Thanks so much this is a fantastic reference as I'm always doing little projects and just have to experiment with the glue.. just wondering, I didn't see plastic on the list. I am contantly gluing my son's toys or toy parts together – any suggestions?
    Thanks again!

  11. Allison Murray says

    Abby, for plastic I would really recommend an epoxy (the two part glues). There are some even specifically made for bonding plastics together. If the plastic is more firm than rubbery, you could also use super glue in a pinch, but your longest lasting hold will definitely be the epoxy. Cheers!

  12. Kemerley Deus says

    I am doing a project in September on canvas. We are having a Neon/80′s family reunion, I am having the kids do a project for the decorations. I want to write something on the front of the canvas relating to the reunion. What glue could I use that would show up on the canvas after they have decorated it. Are do you have any idea’s that would help me. Thanks a lot.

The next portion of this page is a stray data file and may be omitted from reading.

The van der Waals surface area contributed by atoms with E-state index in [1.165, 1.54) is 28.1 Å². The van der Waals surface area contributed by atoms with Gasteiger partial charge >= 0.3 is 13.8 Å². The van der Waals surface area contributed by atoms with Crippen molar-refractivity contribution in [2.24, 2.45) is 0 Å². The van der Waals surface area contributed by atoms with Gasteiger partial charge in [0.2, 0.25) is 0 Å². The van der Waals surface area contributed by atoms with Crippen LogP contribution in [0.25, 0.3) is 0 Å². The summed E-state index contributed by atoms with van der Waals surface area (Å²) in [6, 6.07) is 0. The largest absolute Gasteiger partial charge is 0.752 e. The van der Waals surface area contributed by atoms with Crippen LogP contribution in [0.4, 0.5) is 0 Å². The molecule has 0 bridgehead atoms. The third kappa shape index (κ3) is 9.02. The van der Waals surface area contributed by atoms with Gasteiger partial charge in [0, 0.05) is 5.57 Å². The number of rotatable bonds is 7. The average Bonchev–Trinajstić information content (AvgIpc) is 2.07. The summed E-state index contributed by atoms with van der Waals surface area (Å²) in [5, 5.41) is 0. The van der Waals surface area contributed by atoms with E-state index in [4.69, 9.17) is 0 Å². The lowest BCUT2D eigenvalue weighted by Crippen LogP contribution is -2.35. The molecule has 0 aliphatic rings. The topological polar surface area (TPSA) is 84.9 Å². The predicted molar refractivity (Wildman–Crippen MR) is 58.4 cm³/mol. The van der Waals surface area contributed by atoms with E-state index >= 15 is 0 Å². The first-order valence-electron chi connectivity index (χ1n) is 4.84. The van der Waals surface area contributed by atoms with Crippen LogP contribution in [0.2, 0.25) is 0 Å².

• says

      They sell glitter glues that might work out well for you. You can also put an Elmer’s glue cap onto a 2 ounce bottle of acrylic craft paint and write on top of your paintings that way. Another option is to write in any glue and then glitter the top of so that it stands out. Most glues dry clear or white so I wouldn’t just go straight up glue, though.

  13. Rebecca says

    This is fantastic, thanks! I’m always a bit intimidated by all the adhesive options, and since my budget is small, I really don’t want to waste money by buying things that won’t work for my projects.

    • says

      That’s exactly why I worked this up. Because sometimes I get so confused and it’s irritating when you wash a tee shirt to have everything you glued on come off. I actually use the guide myself when I need a reminder. So glad it’s helpful to you!

  14. says

    Allison, you’re amazing. Thanks for this info.

    I’m still struggling though. I’m doing the first crafts I’ve ever done in my life right now, and I’m having a hard time. I wonder if you could offer some insight?

    It’s all fabric work. I’m not going to sew anything. I’m trying to make a tree skirt, table runner, and stockings for Christmas decor. It’s a lot of felt, some burlap, and some embellishments. The embellishments include lots of sequin appliques and patches, more felt and burlap, and some little crystals and plastic cabochons.